In choosing a carpenter, most people consider ‘will this person do a good job’, but not ‘will this carpenter be fuelling the illegal trade in timber’.
The United Nations declared 2011 to be the ‘International Year of Forests’ and presented some eye-opening figures. 31% of the world’s land is made up of forest. Our forests contain 80% of the world’s terrestrial biodiversity. Over 300 million people live in forests and the livelihoods of 1.6 billion of the poorest people depend on forests.
Problem of illegal timber
The illegal trade in timber therefore has a huge ecological and social impact. Research from Chatham House in 2006 showed that the trade causes serious environmental damage; it promotes corruption, funds armed conflict, and retards sustainable development in some of the poorest countries of the world.
In 2008, the WWF published a study into the extent of illegal logging. It argued that the existing European Union (EU) and British licensing scheme was ineffective in stopping the trade in illegal wood, and showed that about 90 percent of illegal timer will still enter the EU markets.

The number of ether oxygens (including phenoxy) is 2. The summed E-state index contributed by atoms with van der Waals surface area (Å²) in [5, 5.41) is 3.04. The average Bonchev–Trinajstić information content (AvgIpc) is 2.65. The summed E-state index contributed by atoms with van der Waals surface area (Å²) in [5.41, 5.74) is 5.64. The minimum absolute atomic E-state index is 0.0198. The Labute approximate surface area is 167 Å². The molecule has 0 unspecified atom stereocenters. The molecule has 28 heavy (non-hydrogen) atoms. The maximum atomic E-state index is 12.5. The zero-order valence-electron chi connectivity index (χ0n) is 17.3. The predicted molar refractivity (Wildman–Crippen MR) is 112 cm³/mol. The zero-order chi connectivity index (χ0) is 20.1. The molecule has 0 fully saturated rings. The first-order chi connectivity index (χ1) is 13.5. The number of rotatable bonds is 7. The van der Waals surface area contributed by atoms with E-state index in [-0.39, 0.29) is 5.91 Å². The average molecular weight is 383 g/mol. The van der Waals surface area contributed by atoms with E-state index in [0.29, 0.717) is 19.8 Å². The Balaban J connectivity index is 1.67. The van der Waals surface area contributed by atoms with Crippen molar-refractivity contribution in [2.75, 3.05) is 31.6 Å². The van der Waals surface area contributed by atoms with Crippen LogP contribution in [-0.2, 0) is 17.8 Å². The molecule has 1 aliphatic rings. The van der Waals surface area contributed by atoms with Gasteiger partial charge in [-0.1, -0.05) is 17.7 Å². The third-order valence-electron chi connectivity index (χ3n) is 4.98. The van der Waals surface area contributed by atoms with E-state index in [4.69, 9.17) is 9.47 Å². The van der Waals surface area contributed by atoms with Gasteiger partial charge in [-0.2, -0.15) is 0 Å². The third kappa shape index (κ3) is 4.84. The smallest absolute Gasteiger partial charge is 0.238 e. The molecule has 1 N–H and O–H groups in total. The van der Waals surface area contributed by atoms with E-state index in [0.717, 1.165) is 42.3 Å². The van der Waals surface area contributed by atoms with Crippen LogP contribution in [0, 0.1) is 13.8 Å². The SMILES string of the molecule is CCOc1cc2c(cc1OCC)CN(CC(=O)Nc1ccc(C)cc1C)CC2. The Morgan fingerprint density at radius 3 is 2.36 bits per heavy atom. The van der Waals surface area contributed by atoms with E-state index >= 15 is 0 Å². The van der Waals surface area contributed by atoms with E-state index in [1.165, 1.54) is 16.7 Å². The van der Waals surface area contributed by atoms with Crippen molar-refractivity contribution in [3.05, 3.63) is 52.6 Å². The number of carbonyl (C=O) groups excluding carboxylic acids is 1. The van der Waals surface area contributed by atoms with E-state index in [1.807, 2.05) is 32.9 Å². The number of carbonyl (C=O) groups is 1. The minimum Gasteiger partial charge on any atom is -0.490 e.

Preventing illegal trade
What can you do to help stop the problem? One way is to only buy wood and paper products from responsibly managed forests (search). Another way is to make sure that you employ carpenters who do the same.
At Oliver Gibbs Carpentry & Joinery we only buy timber that is certified by organisations like the Forestry Stewardship Council (FSC). The FSC guarantees that trees are harvested legally and are replaced or allowed to regenerate naturally. They also ensure that local labour is used in the logging trade.
By using ethical carpenters and joiners like us, you can ensure that you get great wooden products for your home that didn’t cost someone theirs.
Straw walls that hold up
Sustainable business scheme
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